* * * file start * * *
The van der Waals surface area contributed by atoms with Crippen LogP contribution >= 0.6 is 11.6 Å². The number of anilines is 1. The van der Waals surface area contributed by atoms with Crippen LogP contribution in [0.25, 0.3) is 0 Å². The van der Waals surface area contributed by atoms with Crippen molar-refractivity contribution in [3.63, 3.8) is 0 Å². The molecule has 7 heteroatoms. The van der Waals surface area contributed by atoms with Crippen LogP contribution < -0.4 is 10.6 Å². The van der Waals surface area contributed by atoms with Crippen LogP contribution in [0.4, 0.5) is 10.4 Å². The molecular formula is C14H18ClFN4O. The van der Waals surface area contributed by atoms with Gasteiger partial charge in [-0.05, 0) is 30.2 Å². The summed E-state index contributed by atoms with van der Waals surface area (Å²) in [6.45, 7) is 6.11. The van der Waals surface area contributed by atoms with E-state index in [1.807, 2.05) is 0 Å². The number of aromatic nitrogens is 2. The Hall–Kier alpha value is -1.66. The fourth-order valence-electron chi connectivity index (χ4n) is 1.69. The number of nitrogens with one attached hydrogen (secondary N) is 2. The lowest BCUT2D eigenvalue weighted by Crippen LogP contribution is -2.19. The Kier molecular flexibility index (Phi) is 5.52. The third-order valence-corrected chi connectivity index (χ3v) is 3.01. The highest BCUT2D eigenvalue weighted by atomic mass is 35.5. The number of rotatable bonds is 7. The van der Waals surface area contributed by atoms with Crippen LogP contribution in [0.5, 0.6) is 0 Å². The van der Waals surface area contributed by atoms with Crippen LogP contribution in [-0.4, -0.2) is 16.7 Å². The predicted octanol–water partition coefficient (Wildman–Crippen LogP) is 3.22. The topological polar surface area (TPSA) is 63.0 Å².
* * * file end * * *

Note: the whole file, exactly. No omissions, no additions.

The van der Waals surface area contributed by atoms with Crippen LogP contribution >= 0.6 is 11.6 Å². The number of anilines is 1. The van der Waals surface area contributed by atoms with Crippen LogP contribution in [0.25, 0.3) is 0 Å². The van der Waals surface area contributed by atoms with Crippen molar-refractivity contribution in [3.63, 3.8) is 0 Å². The molecule has 7 heteroatoms. The van der Waals surface area contributed by atoms with Crippen LogP contribution < -0.4 is 10.6 Å². The van der Waals surface area contributed by atoms with Crippen LogP contribution in [0.4, 0.5) is 10.4 Å². The molecular formula is C14H18ClFN4O. The van der Waals surface area contributed by atoms with Gasteiger partial charge in [-0.05, 0) is 30.2 Å². The summed E-state index contributed by atoms with van der Waals surface area (Å²) in [6.45, 7) is 6.11. The van der Waals surface area contributed by atoms with E-state index in [1.807, 2.05) is 0 Å². The number of aromatic nitrogens is 2. The Hall–Kier alpha value is -1.66. The fourth-order valence-electron chi connectivity index (χ4n) is 1.69. The number of nitrogens with one attached hydrogen (secondary N) is 2. The lowest BCUT2D eigenvalue weighted by Crippen LogP contribution is -2.19. The Kier molecular flexibility index (Phi) is 5.52. The third-order valence-corrected chi connectivity index (χ3v) is 3.01. The highest BCUT2D eigenvalue weighted by atomic mass is 35.5. The number of rotatable bonds is 7. The van der Waals surface area contributed by atoms with Crippen LogP contribution in [0.5, 0.6) is 0 Å². The van der Waals surface area contributed by atoms with Crippen LogP contribution in [-0.4, -0.2) is 16.7 Å². The predicted octanol–water partition coefficient (Wildman–Crippen LogP) is 3.22. The topological polar surface area (TPSA) is 63.0 Å².